Forget about piecing it together, let’s take it apart!

 

 

Here’s my thinking

If students are to become great writers they have to understand how great writers write. We spend a lot of time asking students to put writing together, but we rarely ask them to take writing apart so they can see what how it became the great writing that it is.  During our writing PLC  I challenged a group of teachers to take the plunge with me and  discuss our findings.

We decided to take it apart

We chose a news article from newsela, an amazing site that provides you with the most up to date news articles, and allows you to choose the lexile level at which you would like to read the article. We chose an article on Syrian refugees and literally cut it into parts. We separated the headings, subheadings, paragraphs and pictures, in an attempt to look at what this author did that made his article powerful.

Our Findings

We began by looked at  the first thing that jumped out to most of us. Teachers commented  on what we could learn from the title and subtitles. We also discussed the impact of  pictures on our understanding of the text.  But then it got really good! Some teachers started discussing how the article, while appearing to be an informational article, used many subtle (and some not so subtle) techniques to assist the reader in forming a very specific opinion.  That sparked a discussion about word choice which had us cutting out all of words used that were subliminally creating a specific image in the reader’s mind. This sparked more discussion! Teachers cut out different sentence types and examined how many of each type were used. We ended up with piles and piles of words, paragraphs, sentence types and pictures! This was an article taken apart, and apart, and apart.

More practice

It went so well that I decided to do the same exercise with a small group of students I was working with. The conversations were amazing! Students were able to see different writing strategies more clearly and discuss the impact of the author choosing these writing techniques.  They were excited and wanted to  apply some of the things they learned from this author into their own writing.

My takeaway

Sometimes you have to take writing apart to really understand how carefully it is put together.  Let students get messy with the writing they way we allow children to get messy with finger paint.  Let them tear the writing apart, analyze it, learn from it and finally apply what they learned to their own writing.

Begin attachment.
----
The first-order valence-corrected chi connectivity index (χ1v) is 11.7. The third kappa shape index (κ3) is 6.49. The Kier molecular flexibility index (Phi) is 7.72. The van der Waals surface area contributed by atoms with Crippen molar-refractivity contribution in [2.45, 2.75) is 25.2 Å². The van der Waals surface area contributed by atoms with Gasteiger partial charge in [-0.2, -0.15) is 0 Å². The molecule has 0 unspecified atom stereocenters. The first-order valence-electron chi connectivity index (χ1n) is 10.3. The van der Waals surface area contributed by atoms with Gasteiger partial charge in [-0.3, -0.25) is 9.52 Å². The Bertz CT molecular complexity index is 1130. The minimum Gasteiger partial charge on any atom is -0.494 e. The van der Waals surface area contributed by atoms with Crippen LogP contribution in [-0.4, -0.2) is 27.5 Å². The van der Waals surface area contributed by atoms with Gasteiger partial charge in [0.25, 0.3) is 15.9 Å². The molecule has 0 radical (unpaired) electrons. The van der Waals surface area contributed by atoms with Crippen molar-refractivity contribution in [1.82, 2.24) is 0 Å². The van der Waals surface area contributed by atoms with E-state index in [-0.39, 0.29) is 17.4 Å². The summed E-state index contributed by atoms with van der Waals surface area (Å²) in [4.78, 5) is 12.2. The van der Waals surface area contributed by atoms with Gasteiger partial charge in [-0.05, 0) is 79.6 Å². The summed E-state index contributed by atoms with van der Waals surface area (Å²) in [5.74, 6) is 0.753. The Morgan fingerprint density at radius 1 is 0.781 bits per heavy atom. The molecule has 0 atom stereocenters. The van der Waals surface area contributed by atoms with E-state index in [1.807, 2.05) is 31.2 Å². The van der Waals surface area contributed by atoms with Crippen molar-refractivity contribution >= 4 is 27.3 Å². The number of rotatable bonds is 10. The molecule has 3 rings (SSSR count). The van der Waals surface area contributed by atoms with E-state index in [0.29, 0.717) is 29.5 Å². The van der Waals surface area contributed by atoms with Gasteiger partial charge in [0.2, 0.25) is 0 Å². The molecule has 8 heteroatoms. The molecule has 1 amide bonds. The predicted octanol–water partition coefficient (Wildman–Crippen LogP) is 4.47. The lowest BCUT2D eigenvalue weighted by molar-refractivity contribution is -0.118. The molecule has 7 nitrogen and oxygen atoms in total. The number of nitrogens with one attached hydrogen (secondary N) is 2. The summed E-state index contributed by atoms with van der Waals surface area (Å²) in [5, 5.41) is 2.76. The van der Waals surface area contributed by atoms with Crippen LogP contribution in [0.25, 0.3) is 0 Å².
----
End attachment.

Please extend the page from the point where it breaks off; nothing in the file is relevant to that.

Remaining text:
The impact of teaching students to truly engage with literature

An 8th grade student was reading “The Bluest Eye” by Toni Morrison and decided to use sticky notes to assist her in her questioning of what she would later come to identify as one of several central themes in the novel.  What was fascinating to me  was that this was not an assigned book. This was a book she chose to read. These were her sticky notes, not notes that her teacher made her take, or a class assignment. This was her questioning, synthesizing and interpreting what she was reading.
wpid-20150929_121341.jpgI saw her with this book and asked about her notes. We discussed what she was thinking, how she got answers to the questions she had, and what she thought about Pecola Breedlove and her obsession with blue eyes. The discussion was rich and I was inspired. I was inspired because I wasn’t a teacher talking to an 8th grade student in that moment. We were two people discussing a literary work that I have read many times, yet never interpreted in some of the ways that she did. I was inspired because in that moment I knew that she was thinking deeply about the text.

Close reading is a way of interacting with texts in order to gain a deeper understanding, examine the author’s word choice, draw conclusions and question what you believe based on what the author has presented in her literary work.

We never know how our instruction will impact our students in their every day lives. When I sat down and talked with this student I though about our bigger purpose as educators. As educators we are responsible for giving students tools that will expand their world and help them reach way beyond our own understanding. Our purpose is to teach our students to be better  more critical thinkers than we were at their age.